BEATRIZ AT DINNER
Reviewed by: Harvey Karten, CompuServe Film d-based on Rotten Tomatoes
Director: Miguel Arteta
Written by: Mike White
Cast: Salma Hayek, John Lithgow, Connie Britton, Chloë Sevigny, Jay Duplass, Amy Landecker
Screened at: Review 1, NYC, 6/5/17
Opens: June 9, 2017
If you wonder how in the world Donald Trump, a multi-billionaire, won because of his support from white rural people who have a difficult time making ends meet, go see “Beatriz.” But rather than get an answer to this riddle, you’ll be even more dumbfounded, because the fictional billionaire in Miguel Arteta’s film from Mike White’s screenplay is your basic narcissist who might be on the wavelength of people in his 0.1% circle of Americans but could hardly win the vote of the down-and-out.
The team of Arteta and White, whose “Chuck and Buck” made 17 years ago focuses on a man-child who stalks his childhood best friend looking to reconnect, this time train their creative impulses into a less zany film that could be liked by a larger audience.
It helps mightily that the title character, Beatriz, is played by the magnificent Salma Hayek in what just might be her best performance. Her vegetarian character could be a replacement for PETA president Ingrid Newkirk should that wonderful and accomplished leader resign. And here, the conflict is virtually black-and-white, crossing a big game hunter who boasts of killing a peaceful rhinoceros during a South Africa safari with a woman who rightly considers herself a healer, one who loves animals (and probably most people) with such a ferocity that she even keeps a pet goat in her bedroom along with two adorable dogs.
Beatriz is a massage therapist who works at an alternate treatment center in L.A., not only manipulating bones but also mystically laying on her hands over her patient’s bodies. She had once treated the daughter of Cathy (Connie Britton) after the young woman’s chemo and serves Cathy as well by carrying her equipment to the most lavish house a single family could imagine. When her car breaks down on her way out, she is invited by Cathy to stay the night because Beatriz is considered almost family, though Cathy’s husband Grant (David Warshofsky) is less than supporting given that he is to conduct a work meeting with his partner, Doug Strutt (John Lithgow). Strutt arrives with his wife (Amy Landecker), greeting the firm’s lawyer Alex (Jay Duplass) accompanied by his spouse (Chloë Sevigny). The house employs two chefs, a maid, and an entrance watchman.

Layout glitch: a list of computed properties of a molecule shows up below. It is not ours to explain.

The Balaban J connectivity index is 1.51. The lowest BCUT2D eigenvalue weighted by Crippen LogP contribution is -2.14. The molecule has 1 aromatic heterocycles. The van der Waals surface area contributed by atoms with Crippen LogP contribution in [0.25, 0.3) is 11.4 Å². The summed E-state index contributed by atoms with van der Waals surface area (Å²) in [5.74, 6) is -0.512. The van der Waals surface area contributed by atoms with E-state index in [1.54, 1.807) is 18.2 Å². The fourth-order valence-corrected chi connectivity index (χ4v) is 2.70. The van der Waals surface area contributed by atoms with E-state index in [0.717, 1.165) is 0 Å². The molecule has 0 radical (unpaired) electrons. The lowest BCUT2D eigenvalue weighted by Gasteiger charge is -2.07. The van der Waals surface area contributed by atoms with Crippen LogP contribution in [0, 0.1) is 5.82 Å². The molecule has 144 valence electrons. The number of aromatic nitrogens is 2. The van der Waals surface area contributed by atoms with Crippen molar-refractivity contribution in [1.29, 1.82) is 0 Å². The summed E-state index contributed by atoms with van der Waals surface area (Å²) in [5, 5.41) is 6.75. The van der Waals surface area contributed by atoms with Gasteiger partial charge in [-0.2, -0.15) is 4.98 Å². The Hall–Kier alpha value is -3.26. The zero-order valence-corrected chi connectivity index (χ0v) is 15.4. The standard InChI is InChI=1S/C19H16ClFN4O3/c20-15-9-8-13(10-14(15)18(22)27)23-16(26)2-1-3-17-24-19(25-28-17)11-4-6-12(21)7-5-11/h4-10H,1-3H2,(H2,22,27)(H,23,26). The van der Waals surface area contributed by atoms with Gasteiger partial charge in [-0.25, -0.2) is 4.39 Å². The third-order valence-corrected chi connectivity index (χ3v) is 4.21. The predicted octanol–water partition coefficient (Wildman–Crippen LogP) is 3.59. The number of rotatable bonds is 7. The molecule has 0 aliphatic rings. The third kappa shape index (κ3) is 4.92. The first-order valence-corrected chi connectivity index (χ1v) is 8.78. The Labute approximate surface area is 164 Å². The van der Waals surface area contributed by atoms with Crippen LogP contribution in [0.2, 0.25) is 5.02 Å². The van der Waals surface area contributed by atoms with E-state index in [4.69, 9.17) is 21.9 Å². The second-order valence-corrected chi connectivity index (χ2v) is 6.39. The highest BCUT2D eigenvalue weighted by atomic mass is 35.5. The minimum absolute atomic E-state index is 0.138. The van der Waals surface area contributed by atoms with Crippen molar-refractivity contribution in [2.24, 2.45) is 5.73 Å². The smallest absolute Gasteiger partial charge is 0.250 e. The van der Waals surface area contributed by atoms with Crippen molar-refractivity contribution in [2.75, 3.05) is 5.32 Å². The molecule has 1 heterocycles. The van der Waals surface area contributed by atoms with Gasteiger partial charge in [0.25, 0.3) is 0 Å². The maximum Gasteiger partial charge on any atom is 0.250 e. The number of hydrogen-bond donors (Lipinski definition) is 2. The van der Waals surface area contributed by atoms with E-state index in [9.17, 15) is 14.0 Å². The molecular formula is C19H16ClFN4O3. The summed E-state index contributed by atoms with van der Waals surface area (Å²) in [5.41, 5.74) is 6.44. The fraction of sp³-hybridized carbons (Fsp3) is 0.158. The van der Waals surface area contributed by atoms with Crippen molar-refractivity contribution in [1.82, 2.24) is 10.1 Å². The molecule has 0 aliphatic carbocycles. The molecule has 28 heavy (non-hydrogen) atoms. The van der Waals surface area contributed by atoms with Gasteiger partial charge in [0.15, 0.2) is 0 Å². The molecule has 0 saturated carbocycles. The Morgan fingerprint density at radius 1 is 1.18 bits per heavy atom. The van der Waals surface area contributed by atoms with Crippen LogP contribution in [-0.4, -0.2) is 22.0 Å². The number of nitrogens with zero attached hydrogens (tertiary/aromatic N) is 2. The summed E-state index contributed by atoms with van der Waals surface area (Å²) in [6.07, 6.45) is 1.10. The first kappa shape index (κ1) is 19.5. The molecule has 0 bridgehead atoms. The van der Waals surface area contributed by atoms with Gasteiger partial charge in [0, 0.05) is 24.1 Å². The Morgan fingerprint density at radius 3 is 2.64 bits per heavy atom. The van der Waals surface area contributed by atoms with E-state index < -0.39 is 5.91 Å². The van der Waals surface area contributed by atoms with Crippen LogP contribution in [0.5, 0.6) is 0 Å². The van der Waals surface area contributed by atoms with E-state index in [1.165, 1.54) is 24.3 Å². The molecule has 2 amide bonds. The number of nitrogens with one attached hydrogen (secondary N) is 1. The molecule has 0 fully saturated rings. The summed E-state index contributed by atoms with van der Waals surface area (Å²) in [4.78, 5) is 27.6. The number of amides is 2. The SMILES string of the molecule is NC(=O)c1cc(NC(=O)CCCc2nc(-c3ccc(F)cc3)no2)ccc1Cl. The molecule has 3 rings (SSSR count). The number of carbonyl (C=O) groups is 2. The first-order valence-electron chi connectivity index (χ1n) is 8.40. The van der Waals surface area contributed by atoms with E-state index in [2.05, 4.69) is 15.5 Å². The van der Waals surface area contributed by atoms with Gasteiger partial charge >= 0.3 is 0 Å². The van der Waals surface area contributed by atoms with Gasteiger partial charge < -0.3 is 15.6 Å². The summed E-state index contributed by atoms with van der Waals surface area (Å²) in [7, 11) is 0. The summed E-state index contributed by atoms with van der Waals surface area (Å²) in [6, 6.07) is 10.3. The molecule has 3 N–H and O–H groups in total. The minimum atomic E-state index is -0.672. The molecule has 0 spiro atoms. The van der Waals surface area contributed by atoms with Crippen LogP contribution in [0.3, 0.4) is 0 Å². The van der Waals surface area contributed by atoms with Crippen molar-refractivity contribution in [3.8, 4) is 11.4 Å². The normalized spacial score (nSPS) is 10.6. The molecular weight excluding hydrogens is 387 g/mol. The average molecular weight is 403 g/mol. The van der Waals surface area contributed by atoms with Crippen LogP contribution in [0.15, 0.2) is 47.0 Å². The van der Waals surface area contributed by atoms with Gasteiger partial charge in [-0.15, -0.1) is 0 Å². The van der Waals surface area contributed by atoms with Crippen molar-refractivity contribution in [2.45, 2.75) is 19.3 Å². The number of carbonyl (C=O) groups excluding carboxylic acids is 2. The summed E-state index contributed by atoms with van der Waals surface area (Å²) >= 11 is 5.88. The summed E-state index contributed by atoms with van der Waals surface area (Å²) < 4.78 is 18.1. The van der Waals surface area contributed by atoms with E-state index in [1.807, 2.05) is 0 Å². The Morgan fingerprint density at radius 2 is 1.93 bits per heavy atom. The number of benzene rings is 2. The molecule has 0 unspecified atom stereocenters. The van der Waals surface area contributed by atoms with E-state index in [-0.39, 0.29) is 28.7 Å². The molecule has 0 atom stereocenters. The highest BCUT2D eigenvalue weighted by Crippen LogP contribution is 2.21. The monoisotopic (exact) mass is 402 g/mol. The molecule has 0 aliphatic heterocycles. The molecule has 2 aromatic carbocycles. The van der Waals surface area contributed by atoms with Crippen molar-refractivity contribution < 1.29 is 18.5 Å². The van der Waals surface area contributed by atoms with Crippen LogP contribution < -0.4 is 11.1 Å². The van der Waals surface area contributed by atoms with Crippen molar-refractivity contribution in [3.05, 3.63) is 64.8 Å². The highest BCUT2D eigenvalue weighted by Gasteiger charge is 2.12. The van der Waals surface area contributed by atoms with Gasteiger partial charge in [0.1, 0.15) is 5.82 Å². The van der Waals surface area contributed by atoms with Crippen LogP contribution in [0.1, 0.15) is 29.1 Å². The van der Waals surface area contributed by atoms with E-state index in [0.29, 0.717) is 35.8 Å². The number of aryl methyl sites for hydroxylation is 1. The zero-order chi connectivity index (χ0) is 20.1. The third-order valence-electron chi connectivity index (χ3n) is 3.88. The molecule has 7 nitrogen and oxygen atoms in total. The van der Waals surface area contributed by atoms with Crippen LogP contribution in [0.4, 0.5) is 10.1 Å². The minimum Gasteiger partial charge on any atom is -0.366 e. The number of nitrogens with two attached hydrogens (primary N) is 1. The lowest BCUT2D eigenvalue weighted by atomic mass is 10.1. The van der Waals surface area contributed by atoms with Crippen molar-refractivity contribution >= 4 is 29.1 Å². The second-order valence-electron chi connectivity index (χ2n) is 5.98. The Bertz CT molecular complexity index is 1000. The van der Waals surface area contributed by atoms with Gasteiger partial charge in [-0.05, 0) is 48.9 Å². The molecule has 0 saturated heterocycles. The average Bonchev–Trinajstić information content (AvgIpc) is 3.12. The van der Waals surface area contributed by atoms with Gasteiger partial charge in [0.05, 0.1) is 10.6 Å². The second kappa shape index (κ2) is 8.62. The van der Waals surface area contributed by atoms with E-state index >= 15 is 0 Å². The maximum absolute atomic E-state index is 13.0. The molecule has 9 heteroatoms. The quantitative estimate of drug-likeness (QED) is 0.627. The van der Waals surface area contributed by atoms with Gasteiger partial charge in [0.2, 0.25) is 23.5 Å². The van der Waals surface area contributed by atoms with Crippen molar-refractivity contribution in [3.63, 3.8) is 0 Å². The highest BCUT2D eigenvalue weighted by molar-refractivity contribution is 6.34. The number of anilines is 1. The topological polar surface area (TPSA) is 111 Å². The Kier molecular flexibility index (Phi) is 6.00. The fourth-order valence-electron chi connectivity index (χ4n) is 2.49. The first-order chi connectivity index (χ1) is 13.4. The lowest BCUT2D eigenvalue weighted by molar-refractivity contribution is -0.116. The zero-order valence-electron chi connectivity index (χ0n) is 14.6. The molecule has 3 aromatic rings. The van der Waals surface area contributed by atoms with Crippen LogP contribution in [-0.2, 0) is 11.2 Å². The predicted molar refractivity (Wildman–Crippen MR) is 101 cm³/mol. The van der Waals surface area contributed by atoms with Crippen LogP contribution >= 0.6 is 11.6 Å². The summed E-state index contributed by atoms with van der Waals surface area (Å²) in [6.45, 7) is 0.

When Beatriz, who hugs everyone on meeting as a faith healer is wont to do, may have started out as a fish out of water, she intrudes herself into the dinner conversation, sings while accompanying herself on guitar, and, after three glasses of wine gives Doug Strutt hell about his hunting expedition to the shock of the entire household. Nor is Beatriz pleased that Strutt had cleared land in Mexico, throwing out local populations and shafting workers by denying them a minimum wage. Morever Strutt had virtually challenged Beatriz’s citizenship by asking her whether she came over illegally, though what happens during the concluding moments of the film pushes Beatriz’s audacity even further.
Maybe writer-directors Arteta and White had Trump in mind when they created this wonderful film, but then again, our president is hardly unique. As Balzac had said “Le secret des grandes fortunes sans cause apparente est un crime oublié, parce qu’il a été proprement fait.” “Behind every fortune is a great crime.” Characters played by John Lithgow and Salma Hayak could represent Donald Trump and Bernie Sanders, respectively. They are hardly unique individuals; their conflict lies at the root of our divided American population today. At eight-three minutes, “Beatriz at Dinner” is tightly written with some appropriately prepared mysticism at the conclusion, graced by smart dialogue. This is a theatrical piece that plays quite well on celluloid.
Unrated. 83 minutes. © Harvey Karten, Member, New York Film Critics Online
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